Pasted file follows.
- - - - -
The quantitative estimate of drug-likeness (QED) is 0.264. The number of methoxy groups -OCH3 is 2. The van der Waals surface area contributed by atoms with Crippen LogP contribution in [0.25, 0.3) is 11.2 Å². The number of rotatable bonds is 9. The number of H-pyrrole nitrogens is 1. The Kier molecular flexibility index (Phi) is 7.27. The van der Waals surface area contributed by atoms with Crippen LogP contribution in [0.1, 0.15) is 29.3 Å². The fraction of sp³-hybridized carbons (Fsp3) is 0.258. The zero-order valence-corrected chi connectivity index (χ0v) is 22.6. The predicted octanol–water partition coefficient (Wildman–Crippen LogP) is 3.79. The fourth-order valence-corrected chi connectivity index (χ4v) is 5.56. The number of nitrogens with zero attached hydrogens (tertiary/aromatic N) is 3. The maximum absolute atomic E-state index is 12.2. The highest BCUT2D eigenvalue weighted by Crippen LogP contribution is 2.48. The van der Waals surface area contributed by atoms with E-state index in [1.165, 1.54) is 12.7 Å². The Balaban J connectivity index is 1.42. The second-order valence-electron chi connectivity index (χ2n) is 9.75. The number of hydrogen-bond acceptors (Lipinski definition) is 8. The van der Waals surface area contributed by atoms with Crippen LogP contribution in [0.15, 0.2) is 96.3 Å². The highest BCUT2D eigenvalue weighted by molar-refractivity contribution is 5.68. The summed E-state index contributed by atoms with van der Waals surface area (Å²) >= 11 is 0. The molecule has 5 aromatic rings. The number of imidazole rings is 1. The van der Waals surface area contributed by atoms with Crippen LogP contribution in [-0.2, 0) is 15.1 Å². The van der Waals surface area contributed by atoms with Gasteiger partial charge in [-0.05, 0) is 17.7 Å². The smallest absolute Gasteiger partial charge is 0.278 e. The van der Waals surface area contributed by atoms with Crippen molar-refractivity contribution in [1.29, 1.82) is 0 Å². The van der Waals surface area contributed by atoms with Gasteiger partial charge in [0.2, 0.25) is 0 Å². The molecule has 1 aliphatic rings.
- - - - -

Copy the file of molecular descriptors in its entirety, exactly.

The quantitative estimate of drug-likeness (QED) is 0.264. The number of methoxy groups -OCH3 is 2. The van der Waals surface area contributed by atoms with Crippen LogP contribution in [0.25, 0.3) is 11.2 Å². The number of rotatable bonds is 9. The number of H-pyrrole nitrogens is 1. The Kier molecular flexibility index (Phi) is 7.27. The van der Waals surface area contributed by atoms with Crippen LogP contribution in [0.1, 0.15) is 29.3 Å². The fraction of sp³-hybridized carbons (Fsp3) is 0.258. The zero-order valence-corrected chi connectivity index (χ0v) is 22.6. The predicted octanol–water partition coefficient (Wildman–Crippen LogP) is 3.79. The fourth-order valence-corrected chi connectivity index (χ4v) is 5.56. The number of nitrogens with zero attached hydrogens (tertiary/aromatic N) is 3. The maximum absolute atomic E-state index is 12.2. The highest BCUT2D eigenvalue weighted by Crippen LogP contribution is 2.48. The van der Waals surface area contributed by atoms with E-state index in [1.165, 1.54) is 12.7 Å². The Balaban J connectivity index is 1.42. The second-order valence-electron chi connectivity index (χ2n) is 9.75. The number of hydrogen-bond acceptors (Lipinski definition) is 8. The van der Waals surface area contributed by atoms with Crippen LogP contribution in [0.15, 0.2) is 96.3 Å². The highest BCUT2D eigenvalue weighted by molar-refractivity contribution is 5.68. The summed E-state index contributed by atoms with van der Waals surface area (Å²) >= 11 is 0. The molecule has 5 aromatic rings. The number of imidazole rings is 1. The van der Waals surface area contributed by atoms with Crippen LogP contribution in [-0.2, 0) is 15.1 Å². The van der Waals surface area contributed by atoms with Gasteiger partial charge in [-0.05, 0) is 17.7 Å². The smallest absolute Gasteiger partial charge is 0.278 e. The van der Waals surface area contributed by atoms with Crippen molar-refractivity contribution in [1.29, 1.82) is 0 Å². The van der Waals surface area contributed by atoms with Gasteiger partial charge in [0.2, 0.25) is 0 Å². The molecule has 1 aliphatic rings.